Windows 10 has been consistently popular in the Microsoft news cycle since it was first unveiled in January, and the discussion has not slowed since its July release.
This week brought even more updates, from a new Windows 10 Mobile preview build to news of an October hardware launch.
Windows Insiders in the Fast ring of Microsoft's Windows 10 Mobile preview program received Build 10536.1004 early this week. The release arrived after a considerable delay following the launch of predecessor Build 10512.
Microsoft's Gabe Aul took to the Windows Blog to explain the problems that kept Insiders waiting. The team had been in the process of addressing bugs in Build 10512 and continued to run into issues when testing new builds. The process of detecting, fixing, and testing numerous problems takes a while, wrote Aul, but now the new build is ready to roll.
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Insiders downloading the update from Build 10512 will need to download Build 10514 and Build 10536.1000. After those are installed, you'll see another update for Build 10536.1004.
When the lengthy download process is complete, Insiders can explore a few new and improved features in Windows 10 Mobile, including the Insider Hub, mobile hotspot functionality, two-factor authentication for text and phone, an updated Photos app, Quiet Hours/do not disturb, and pinch-and-zoom for Maps.
In other Windows 10 updates, Microsoft this week sent invitations to its Windows 10 fall hardware launch, which will take place on Oct. 6 in New York City. While it did not hint at specific devices set to release, the Redmond rumor mill is churning with ideas of what's in store.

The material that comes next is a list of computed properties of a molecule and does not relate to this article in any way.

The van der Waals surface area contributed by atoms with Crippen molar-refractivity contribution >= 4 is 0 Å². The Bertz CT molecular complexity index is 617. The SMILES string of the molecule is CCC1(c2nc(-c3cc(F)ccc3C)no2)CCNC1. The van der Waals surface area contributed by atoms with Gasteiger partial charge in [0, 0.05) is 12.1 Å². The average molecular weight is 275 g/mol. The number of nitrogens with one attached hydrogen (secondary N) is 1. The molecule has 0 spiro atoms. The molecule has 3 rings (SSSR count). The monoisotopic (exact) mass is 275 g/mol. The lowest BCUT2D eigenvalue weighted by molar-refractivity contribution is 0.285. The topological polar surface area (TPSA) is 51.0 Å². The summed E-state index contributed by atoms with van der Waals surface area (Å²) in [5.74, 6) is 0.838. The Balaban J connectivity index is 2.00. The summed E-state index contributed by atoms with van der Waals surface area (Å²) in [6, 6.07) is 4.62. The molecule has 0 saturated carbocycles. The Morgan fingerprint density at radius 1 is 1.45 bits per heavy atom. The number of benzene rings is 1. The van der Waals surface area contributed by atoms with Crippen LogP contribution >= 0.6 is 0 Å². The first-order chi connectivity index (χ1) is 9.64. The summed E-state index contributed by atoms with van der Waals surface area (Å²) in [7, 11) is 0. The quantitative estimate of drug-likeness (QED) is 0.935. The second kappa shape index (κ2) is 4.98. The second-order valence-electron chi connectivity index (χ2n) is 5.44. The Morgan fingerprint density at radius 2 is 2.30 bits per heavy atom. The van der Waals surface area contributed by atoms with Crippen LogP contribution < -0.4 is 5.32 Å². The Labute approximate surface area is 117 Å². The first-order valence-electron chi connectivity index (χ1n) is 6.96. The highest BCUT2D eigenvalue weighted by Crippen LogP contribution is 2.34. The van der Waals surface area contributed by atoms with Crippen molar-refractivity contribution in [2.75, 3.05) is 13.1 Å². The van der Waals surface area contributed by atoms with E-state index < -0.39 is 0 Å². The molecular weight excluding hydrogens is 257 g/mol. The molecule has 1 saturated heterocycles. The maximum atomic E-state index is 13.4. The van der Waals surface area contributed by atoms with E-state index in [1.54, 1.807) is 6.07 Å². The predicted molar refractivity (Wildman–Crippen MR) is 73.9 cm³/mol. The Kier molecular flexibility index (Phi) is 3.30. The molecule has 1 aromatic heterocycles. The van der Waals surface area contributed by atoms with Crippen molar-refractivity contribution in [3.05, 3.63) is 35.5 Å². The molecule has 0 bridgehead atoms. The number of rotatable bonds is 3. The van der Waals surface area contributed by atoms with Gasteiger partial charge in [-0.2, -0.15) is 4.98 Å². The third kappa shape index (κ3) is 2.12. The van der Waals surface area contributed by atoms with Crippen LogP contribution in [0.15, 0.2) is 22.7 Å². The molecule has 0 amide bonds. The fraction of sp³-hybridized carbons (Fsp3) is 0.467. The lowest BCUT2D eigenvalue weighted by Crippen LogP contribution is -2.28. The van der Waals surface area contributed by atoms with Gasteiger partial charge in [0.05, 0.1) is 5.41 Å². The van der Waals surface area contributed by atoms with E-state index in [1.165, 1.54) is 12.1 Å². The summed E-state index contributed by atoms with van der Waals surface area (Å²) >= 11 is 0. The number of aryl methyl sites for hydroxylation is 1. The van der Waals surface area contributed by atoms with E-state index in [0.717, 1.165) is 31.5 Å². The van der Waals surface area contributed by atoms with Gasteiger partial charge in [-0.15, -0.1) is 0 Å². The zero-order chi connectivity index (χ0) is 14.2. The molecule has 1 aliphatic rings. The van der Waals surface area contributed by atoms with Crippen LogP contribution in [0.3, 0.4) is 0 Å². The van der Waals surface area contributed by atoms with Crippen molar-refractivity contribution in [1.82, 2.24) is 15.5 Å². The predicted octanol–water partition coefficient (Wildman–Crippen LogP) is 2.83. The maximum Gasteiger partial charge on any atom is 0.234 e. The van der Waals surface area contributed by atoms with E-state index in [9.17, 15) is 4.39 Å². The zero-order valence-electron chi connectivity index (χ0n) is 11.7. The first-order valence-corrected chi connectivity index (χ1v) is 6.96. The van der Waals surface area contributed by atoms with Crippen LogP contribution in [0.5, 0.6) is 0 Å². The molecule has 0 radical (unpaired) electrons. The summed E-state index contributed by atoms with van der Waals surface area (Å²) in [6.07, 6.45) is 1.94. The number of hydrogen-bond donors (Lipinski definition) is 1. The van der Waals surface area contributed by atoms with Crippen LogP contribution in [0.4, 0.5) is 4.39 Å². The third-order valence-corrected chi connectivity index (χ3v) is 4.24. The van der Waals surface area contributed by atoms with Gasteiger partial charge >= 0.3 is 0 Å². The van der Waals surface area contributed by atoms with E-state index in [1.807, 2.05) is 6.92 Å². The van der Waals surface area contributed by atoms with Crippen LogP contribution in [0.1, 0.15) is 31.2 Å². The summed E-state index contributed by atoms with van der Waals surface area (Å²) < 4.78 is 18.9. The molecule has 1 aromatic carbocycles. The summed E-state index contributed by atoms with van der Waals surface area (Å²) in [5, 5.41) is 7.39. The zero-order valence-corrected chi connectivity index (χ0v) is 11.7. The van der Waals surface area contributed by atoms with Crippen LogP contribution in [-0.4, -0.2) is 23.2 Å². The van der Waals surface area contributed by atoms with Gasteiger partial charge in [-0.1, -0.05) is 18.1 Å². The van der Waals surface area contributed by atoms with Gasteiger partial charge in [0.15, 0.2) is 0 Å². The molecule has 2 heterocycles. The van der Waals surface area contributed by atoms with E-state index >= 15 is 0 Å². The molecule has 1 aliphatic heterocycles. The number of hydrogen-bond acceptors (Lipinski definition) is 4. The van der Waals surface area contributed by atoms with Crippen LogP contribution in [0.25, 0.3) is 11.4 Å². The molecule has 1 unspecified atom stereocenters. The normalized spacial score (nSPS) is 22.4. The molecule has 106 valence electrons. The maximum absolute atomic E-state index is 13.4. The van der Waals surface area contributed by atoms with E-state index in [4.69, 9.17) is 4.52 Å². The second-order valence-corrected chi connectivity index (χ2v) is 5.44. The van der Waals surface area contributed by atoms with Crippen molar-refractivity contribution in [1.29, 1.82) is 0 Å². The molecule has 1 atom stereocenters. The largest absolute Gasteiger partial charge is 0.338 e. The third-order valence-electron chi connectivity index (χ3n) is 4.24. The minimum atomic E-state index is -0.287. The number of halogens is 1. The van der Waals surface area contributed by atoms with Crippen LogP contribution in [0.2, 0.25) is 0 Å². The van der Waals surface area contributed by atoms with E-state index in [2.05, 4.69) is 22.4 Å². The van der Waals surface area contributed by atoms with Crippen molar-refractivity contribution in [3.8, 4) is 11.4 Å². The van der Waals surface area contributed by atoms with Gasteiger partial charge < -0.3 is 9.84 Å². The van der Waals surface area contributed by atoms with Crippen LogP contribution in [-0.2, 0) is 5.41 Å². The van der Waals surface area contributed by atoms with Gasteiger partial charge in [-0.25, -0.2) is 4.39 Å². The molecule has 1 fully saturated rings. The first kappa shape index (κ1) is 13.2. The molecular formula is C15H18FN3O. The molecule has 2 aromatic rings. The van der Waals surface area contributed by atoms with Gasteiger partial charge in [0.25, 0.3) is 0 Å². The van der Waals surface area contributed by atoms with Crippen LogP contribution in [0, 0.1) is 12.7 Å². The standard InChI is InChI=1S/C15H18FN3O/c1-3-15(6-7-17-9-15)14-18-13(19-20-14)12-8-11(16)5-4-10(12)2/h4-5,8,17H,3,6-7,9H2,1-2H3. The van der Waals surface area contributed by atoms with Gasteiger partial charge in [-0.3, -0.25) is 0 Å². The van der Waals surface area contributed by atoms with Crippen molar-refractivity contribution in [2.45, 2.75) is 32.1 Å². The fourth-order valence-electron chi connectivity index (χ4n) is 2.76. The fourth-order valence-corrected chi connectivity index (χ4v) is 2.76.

Most industry watchers expect Microsoft to unveil a thinner, lighter, and faster Surface Pro 4, premium smartphones Lumia 950 and Lumia 950 XL, and an updated Microsoft Band. Some whispers have also mentioned a larger Surface device and update to HoloLens.
Microsoft CEO Satya Nadella put Cortana Analytics Suite (CAS) in the spotlight at Dreamforce 2015, when he announced it can be used with Salesforce.com.
CAS is a cloud-based software tool designed to combine the Cortana voice interface with Power BI technology and machine learning. The suite, when used in conjunction with Salesforce and Alpine Metrics, could offer a way to leverage visuals and voice interaction for improved sales management.
While the onstage demo didn't quite go as planned, the idea has potential. Microsoft's Joseph Sirosh explained how sales forecasts traditionally depend on humans detecting customers who want to purchase. CAS eliminates the guesswork to provide better customer analysis and pinpoint customers most likely to buy.
If you're not using Cortana for business, you may soon be using it on the road. Microsoft is exploring the idea of building a heads-up display that would project onto the windshield of a vehicle. While the original report from the Taipei Times was thin on details, such an advancement would put Microsoft in the connected-car fast lane alongside Apple's CarPlay and Google's Android Auto.
On the executive side, this week brought news of Microsoft's first company-wide president since 2002. General counsel Brad Smith has been appointed president and chief legal officer. He will continue to focus on security and privacy issues in addition to his ongoing legal responsibilities.
Finally, Microsoft this week officially announced the end of Zune. If you thought Zune died years ago, you're not alone. The company had halted hardware production and eliminated the Zune branding in 2012. Unfortunately for the few still using their Zune devices, Microsoft will retire all Zune services.